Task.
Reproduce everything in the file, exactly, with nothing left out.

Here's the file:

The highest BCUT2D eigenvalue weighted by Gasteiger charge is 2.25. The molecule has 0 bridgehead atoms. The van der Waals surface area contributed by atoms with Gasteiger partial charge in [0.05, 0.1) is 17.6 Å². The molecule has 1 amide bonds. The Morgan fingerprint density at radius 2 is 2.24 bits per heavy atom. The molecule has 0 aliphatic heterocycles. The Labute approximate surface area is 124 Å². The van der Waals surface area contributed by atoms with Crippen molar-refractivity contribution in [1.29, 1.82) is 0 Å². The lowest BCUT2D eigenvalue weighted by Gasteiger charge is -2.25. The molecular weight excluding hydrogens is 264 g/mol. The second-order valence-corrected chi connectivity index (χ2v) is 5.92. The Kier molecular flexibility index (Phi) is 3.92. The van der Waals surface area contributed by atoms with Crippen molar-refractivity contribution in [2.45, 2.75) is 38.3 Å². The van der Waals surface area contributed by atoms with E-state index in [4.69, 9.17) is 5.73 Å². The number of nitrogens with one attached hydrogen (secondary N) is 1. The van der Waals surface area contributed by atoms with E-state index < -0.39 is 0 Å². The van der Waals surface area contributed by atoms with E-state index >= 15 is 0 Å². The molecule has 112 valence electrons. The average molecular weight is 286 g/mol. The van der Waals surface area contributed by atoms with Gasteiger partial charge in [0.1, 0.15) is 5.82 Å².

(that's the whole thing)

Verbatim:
The highest BCUT2D eigenvalue weighted by Gasteiger charge is 2.25. The molecule has 0 bridgehead atoms. The van der Waals surface area contributed by atoms with Gasteiger partial charge in [0.05, 0.1) is 17.6 Å². The molecule has 1 amide bonds. The Morgan fingerprint density at radius 2 is 2.24 bits per heavy atom. The molecule has 0 aliphatic heterocycles. The Labute approximate surface area is 124 Å². The van der Waals surface area contributed by atoms with Crippen molar-refractivity contribution in [1.29, 1.82) is 0 Å². The lowest BCUT2D eigenvalue weighted by Gasteiger charge is -2.25. The molecular weight excluding hydrogens is 264 g/mol. The second-order valence-corrected chi connectivity index (χ2v) is 5.92. The Kier molecular flexibility index (Phi) is 3.92. The van der Waals surface area contributed by atoms with Crippen molar-refractivity contribution in [2.45, 2.75) is 38.3 Å². The van der Waals surface area contributed by atoms with E-state index in [4.69, 9.17) is 5.73 Å². The number of nitrogens with one attached hydrogen (secondary N) is 1. The van der Waals surface area contributed by atoms with E-state index < -0.39 is 0 Å². The van der Waals surface area contributed by atoms with E-state index >= 15 is 0 Å². The molecule has 112 valence electrons. The average molecular weight is 286 g/mol. The van der Waals surface area contributed by atoms with Gasteiger partial charge in [0.1, 0.15) is 5.82 Å².